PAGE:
I don’t believe any favoritism what-so-ever should be shown to anyone involved in this crime against the most innocent among us and this is not an attempt to excuse Joe Paterno or anyone who is proven to be at fault, but prejudice is an adverse opinion formed without just grounds or before sufficient knowledge, and the author presumes to know enough to pass judgment within days? If I asked Alexis Sachdev to apologize for being part of a state system of higher learning that was responsible for pedophilia I’m pretty sure her response would be “I didn’t have anything to do with that!” How about indicting all colleges that have football programs? Woops. How about the state of Pennsylvania? The University System?
    For many years Penn Staters have held Joe Paterno in high regard for his contributions to the University and his emphasis on education. We weren’t alone. Two months ago both of YOUR Pennsylvania State Senators nominated Joe Paterno for the Presidential Medal of Freedom, the nation’s highest civilian honor, in recognition of a lifetime of achievement. No one said that he was without sin or flaw.
    We all should aspire to positively influence as many people in this world as Joe Paterno. That’s what the Penn State students know. No one is proud of the student’s overreaction, but their response was to the media’s rush to judgment and the overreaching condemnation of an entire institution of higher learning for the actions of a few. Save some of your righteous indignation for the Penn State police who had a report from 1998, and for the attorney general’s office that took over supervision of the case in 2010 but didn’t notify The Second Mile until 2011, but I guess that doesn’t fit the Penn State bashing narrative.

    While I empathize with your inferiority complex I suggest thinking twice about throwing the first stone and passing judgment on an entire institution the next time you watch maintenance men pressure washing puke from the sidewalk in front of your dorm.
    The mob mentality on display at Penn State was shameful. Thanks for the commentary from the anti-PSU mob.

  3. “I am personally ashamed to call myself a fellow student in the Commonwealth System of Higher Education. As a Temple Owl, I have always felt inferior to the Nittany Lions, be it in terms of perceived quality of education, the fact that I live five blocks from the ghetto, or that Temple isn’t a raging party school like the blue and white.”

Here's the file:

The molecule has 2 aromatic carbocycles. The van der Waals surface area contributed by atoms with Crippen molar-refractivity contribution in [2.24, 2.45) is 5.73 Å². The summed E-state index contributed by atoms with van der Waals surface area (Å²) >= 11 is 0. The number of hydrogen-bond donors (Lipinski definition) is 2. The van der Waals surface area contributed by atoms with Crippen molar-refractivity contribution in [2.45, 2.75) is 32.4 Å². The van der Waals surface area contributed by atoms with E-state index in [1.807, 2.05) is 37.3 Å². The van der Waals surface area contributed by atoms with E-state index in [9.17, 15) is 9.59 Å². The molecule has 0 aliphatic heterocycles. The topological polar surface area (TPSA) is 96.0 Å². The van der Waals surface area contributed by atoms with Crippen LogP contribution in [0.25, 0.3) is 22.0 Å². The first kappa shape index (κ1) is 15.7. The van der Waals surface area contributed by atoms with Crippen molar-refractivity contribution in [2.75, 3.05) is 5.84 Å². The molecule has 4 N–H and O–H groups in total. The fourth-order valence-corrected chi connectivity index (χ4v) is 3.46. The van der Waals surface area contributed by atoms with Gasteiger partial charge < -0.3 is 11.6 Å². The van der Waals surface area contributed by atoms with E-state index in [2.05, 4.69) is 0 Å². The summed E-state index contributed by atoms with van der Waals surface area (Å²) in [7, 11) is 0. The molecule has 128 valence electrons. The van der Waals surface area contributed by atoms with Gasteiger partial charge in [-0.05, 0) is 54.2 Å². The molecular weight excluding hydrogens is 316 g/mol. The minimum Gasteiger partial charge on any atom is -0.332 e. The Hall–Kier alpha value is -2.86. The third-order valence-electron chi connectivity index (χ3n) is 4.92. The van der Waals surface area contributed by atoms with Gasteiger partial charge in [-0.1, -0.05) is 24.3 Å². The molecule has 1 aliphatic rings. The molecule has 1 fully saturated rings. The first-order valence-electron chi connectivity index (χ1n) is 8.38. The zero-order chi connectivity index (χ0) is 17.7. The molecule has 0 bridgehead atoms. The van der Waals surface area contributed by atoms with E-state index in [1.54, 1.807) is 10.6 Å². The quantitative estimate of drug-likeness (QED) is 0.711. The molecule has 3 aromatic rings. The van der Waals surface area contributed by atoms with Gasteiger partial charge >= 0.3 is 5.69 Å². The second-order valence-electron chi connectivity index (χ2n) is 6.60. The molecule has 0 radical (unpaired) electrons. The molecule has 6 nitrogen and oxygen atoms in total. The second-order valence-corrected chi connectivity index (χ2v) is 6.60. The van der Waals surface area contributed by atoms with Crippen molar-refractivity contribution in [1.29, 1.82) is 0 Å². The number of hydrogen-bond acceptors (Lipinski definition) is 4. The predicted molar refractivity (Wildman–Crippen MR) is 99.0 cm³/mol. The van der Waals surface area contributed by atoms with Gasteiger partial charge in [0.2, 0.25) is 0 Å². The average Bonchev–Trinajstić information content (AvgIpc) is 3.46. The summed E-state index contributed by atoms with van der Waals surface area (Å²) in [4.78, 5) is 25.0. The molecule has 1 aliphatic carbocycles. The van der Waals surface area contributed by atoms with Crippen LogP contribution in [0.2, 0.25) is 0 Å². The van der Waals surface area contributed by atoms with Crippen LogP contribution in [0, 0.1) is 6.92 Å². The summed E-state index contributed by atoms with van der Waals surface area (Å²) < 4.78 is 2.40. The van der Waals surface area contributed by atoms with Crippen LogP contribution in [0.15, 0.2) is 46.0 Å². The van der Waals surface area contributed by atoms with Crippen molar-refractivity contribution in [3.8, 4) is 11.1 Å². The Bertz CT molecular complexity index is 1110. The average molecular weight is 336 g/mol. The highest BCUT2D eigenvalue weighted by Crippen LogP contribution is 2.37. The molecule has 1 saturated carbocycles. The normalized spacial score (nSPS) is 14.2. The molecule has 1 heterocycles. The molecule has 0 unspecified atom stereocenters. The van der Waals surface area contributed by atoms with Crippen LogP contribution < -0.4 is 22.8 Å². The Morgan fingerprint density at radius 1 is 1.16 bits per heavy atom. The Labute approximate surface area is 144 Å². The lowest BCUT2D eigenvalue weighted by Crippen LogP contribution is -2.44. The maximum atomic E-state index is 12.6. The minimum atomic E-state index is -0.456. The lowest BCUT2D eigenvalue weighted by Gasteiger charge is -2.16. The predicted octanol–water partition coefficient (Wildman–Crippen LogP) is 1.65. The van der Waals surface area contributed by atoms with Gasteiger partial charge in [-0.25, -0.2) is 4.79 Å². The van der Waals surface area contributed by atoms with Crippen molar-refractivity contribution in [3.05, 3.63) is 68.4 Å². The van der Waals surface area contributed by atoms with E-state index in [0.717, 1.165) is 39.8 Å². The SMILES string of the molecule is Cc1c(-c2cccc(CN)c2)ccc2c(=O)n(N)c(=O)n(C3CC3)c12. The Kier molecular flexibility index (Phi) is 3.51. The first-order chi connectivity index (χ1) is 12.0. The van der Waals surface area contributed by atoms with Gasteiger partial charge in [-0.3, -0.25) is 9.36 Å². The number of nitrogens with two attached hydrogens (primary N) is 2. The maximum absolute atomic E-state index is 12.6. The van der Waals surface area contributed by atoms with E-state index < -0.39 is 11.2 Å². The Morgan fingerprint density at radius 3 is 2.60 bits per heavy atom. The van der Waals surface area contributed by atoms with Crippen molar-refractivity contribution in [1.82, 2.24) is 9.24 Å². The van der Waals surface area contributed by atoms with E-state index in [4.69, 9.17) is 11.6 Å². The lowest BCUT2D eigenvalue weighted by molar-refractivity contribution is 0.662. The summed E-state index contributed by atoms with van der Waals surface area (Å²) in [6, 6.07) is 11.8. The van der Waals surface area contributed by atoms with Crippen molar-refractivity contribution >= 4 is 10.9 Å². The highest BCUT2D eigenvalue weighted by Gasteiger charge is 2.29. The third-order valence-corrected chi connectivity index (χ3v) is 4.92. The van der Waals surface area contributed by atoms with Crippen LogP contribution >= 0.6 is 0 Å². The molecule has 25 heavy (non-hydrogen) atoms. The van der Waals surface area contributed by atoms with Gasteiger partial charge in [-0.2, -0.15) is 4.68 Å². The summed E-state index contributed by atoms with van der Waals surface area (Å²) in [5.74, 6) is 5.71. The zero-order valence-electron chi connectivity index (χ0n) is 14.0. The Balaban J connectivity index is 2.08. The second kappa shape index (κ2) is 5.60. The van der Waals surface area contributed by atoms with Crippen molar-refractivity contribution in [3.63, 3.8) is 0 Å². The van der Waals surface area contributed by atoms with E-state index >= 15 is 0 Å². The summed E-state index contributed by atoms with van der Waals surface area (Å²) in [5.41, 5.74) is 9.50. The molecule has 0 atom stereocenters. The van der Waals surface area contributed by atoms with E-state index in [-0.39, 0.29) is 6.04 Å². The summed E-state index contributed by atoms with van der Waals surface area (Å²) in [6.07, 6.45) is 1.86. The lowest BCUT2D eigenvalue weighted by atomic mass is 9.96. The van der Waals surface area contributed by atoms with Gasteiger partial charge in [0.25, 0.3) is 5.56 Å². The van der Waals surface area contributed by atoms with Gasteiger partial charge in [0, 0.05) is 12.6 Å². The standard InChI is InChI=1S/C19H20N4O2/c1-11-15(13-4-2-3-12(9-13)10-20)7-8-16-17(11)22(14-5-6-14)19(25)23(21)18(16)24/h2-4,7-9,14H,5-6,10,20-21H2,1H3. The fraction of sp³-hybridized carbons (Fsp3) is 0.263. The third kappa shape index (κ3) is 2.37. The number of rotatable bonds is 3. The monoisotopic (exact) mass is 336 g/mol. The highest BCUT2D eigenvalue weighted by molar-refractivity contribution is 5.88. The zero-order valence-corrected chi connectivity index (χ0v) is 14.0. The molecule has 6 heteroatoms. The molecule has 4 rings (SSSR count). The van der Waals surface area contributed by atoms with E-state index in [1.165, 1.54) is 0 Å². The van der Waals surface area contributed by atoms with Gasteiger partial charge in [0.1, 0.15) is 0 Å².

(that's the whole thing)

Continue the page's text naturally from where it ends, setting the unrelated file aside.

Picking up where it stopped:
I understand that this is an opinion article, but this passage is positively disgraceful. Even beyond the fact that you find the need to inflate the actions discussed in your piece as somehow being reflective of “the Commonwealth System of Higher Education” for the sheer purpose of giving your disapproval some sort of illusory validation, the points which follow are even more nauseating. While I am most certainly not one to blindly praise, let alone really identify with, the phantasmic collectivity known as the ‘Temple Owl community’, your apprehensions about Temple are misguided and crude. For one, Temple University provides a fine education; it’s quality is most certainly on par with, at least, Penn State’s. However, I am less concerned about this point than the following two, which are truly quite appalling. Even if one were to disregard the silliness of the fact that your inferiority complex is partially based on the geographic location of the ‘community’ with which you identify, the prejudicial sentiment of your statement is truly reprehensible. To follow up this contemptible statement with the revelation that you are ashamed to be a member of an educational institution for the utterly banal reason of the diminished quality of its ‘raging’ parties is nothing short of vulgar. While I would agree that the actions of the Penn State students warranted a critique, I find yours to be shockingly unrefined. Perhaps you, Alexis Sachdev, should attempt to “take a step back and realize the magnitude and implications” of the truly vulgar sentiments you have espoused here. I need not inflate my issue here: I am personally ashamed to call myself a fellow student of someone whose opinion is mainly structured by such prejudice and banality.